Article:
I should admit this right now, I adore the previous works by Jenny Lawson and even snagged a half raccoon face promo paddle thing from the 2016 BookCon in Chicago for Furiously Happy. I was sort of set up to already love this.
Jenny writes in such an open, candid way, that you as the reader can’t help but root for her. She writes like how I and one of my best friends think.
I laughed so hard I cried several times while reading this and that alone got it to five stars for me as a reviewer! Now granted humor is super subjective, but good gracious she knows how to spin a story and it shows! You can tell she has been writing for a very long time and that she knows how to engage well with her audience. She even included some tweets from her fans about embarrassing moments and during several of them I had to stop reading to wipe tears from my eyes from laughing so hard.
I do wish some of the 2020 specific issues had been discussed as I wonder about Jenny’s take on everything as it seems glaringly obvious this was mostly written prior to 2020. This is still very much worth the read and really the only drawback I could see which is incredible when you think about it!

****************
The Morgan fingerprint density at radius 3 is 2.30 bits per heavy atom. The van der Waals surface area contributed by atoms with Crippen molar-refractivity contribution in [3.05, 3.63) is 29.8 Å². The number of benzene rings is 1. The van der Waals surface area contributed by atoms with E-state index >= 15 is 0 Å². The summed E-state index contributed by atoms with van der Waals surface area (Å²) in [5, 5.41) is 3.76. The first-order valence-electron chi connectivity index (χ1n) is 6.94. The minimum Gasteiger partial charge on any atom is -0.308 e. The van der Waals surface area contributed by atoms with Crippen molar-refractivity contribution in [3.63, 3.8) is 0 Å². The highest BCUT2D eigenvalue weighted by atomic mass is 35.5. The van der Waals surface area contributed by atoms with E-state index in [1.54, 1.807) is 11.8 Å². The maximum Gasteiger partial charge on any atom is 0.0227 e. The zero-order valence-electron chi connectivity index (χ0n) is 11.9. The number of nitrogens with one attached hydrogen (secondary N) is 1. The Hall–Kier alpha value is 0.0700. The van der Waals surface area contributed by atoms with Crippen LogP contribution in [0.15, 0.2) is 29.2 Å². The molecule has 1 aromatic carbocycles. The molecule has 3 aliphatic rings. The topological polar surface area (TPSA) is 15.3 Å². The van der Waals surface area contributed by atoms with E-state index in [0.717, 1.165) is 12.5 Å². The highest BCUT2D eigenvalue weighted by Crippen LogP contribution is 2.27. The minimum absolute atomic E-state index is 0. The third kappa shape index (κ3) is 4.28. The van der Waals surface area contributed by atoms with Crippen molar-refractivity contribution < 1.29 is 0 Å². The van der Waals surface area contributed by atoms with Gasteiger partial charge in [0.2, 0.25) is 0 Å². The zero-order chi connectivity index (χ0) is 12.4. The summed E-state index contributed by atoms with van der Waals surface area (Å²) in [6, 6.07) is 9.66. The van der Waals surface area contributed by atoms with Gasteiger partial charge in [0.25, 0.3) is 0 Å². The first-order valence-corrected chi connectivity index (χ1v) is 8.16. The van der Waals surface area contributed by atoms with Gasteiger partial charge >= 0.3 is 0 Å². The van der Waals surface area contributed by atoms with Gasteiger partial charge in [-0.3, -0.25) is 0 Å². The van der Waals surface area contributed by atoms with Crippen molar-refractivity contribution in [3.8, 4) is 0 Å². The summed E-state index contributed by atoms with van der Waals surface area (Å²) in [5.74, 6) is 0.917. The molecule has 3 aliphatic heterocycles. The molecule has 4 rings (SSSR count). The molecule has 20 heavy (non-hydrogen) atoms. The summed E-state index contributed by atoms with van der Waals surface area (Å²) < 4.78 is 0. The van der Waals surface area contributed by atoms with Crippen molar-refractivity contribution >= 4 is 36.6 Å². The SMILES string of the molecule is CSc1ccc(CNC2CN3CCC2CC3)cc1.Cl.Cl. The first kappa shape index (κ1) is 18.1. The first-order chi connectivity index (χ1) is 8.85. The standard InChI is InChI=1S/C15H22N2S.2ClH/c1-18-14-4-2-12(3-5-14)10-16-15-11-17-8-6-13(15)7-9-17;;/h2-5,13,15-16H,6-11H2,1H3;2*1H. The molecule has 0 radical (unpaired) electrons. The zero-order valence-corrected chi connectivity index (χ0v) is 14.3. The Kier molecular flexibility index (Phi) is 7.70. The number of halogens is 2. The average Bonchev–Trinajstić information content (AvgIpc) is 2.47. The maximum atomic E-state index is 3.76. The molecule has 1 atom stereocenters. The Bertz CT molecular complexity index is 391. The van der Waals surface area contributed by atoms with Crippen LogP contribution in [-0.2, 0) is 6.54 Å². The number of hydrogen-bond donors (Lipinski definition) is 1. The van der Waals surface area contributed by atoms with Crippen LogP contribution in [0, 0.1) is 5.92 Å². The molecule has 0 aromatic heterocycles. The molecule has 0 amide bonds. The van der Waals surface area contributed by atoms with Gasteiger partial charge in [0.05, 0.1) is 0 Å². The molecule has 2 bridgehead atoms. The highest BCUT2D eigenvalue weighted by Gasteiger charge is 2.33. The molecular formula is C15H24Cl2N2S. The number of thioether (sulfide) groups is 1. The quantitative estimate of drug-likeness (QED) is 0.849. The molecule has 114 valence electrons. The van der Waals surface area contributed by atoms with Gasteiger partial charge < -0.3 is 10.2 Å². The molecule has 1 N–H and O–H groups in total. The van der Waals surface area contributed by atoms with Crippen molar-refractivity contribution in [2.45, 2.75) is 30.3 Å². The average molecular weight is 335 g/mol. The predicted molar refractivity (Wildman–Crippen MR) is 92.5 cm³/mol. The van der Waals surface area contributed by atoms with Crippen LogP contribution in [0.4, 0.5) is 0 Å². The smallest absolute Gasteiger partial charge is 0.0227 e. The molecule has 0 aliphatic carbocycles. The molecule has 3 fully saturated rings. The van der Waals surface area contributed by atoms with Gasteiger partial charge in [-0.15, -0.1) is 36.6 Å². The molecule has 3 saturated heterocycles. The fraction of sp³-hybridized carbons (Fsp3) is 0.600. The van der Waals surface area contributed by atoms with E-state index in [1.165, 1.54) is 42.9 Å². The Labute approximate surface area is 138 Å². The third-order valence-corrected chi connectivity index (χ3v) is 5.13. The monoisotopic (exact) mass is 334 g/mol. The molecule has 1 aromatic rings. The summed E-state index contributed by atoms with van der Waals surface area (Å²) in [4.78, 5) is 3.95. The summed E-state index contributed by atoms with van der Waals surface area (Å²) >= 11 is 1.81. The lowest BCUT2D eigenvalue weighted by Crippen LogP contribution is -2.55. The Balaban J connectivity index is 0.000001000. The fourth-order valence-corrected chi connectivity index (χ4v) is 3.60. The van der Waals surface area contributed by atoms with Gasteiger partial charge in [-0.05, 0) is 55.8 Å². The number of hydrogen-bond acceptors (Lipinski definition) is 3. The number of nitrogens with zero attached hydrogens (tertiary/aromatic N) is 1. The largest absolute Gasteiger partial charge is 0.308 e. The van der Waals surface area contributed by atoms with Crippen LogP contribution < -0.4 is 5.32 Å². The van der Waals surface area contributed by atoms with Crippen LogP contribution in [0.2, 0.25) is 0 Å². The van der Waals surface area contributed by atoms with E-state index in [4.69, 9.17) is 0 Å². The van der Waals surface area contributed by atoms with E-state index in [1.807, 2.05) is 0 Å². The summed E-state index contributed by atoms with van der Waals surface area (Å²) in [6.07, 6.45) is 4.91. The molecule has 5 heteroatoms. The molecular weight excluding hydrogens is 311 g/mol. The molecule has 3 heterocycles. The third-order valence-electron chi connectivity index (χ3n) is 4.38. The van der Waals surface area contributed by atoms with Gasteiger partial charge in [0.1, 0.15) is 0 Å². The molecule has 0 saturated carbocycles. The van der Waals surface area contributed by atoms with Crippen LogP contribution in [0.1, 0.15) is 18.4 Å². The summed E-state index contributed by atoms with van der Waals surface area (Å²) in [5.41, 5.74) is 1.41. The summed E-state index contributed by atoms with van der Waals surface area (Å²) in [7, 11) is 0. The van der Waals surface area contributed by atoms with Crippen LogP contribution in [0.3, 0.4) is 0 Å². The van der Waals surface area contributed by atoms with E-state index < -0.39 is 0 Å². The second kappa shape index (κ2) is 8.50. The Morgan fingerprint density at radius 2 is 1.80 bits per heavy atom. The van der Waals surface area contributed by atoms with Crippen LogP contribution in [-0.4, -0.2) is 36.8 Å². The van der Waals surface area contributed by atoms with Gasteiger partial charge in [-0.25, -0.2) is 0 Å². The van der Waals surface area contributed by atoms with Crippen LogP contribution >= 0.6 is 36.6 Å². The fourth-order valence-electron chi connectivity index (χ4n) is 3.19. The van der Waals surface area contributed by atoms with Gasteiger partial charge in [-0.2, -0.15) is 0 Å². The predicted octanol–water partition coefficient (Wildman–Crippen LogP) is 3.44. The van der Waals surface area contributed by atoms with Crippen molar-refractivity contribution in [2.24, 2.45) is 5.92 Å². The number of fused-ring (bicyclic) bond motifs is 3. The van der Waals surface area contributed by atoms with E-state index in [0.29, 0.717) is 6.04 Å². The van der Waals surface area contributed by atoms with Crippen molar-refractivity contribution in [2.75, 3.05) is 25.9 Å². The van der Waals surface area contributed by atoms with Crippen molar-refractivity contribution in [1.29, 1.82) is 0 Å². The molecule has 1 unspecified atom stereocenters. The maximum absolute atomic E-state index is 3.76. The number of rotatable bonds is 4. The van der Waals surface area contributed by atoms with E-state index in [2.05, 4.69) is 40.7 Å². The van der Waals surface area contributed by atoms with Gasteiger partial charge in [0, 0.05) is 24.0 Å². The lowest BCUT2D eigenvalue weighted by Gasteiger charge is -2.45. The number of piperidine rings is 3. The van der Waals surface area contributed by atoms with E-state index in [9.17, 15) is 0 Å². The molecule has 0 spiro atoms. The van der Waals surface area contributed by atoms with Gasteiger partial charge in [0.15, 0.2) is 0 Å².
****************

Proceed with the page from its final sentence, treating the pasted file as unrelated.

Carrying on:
The last section at the very end with the note on the cover was what I figured it represented, but the way she explains it and the inspiration for it is worth the read! It is included after the Authors Note and you won’t want to miss it.
Compulsively readable, oddly relatable, and quite humbling, this new installment is guaranteed to at least make the most curmudgeonly among us at least smirk if not outright chuckle.
As Jenny Lawson’s hundreds of thousands of fans know, she suffers from depression. In Broken, she explores her experimental treatment of transcranial magnetic stimulation with brutal honesty. But also with brutal humor. Jenny discusses the frustration of dealing with her insurance company in “An Open Letter to My Insurance Company,” which should be an anthem for anyone who has ever had to call their insurance company to try and get a claim covered. She tackles such timelessly debated questions as “How do dogs know they have penises?” We see how her vacuum cleaner almost set her house on fire, how she was attacked by three bears, business ideas she wants to pitch to Shark Tank, and why she can never go back to the post office. Of course, Jenny’s long-suffering husband Victor―the Ricky to Jenny’s Lucille Ball―is present throughout.
A treat for Jenny Lawson’s already existing fans, and destined to convert new ones, Broken is a beacon of hope and a wellspring of laughter.
Page Count: 288
Genre: Biographies & Memoirs
Publisher: Henry Holt and Co.
Expected Publication Date: April 6th, 2021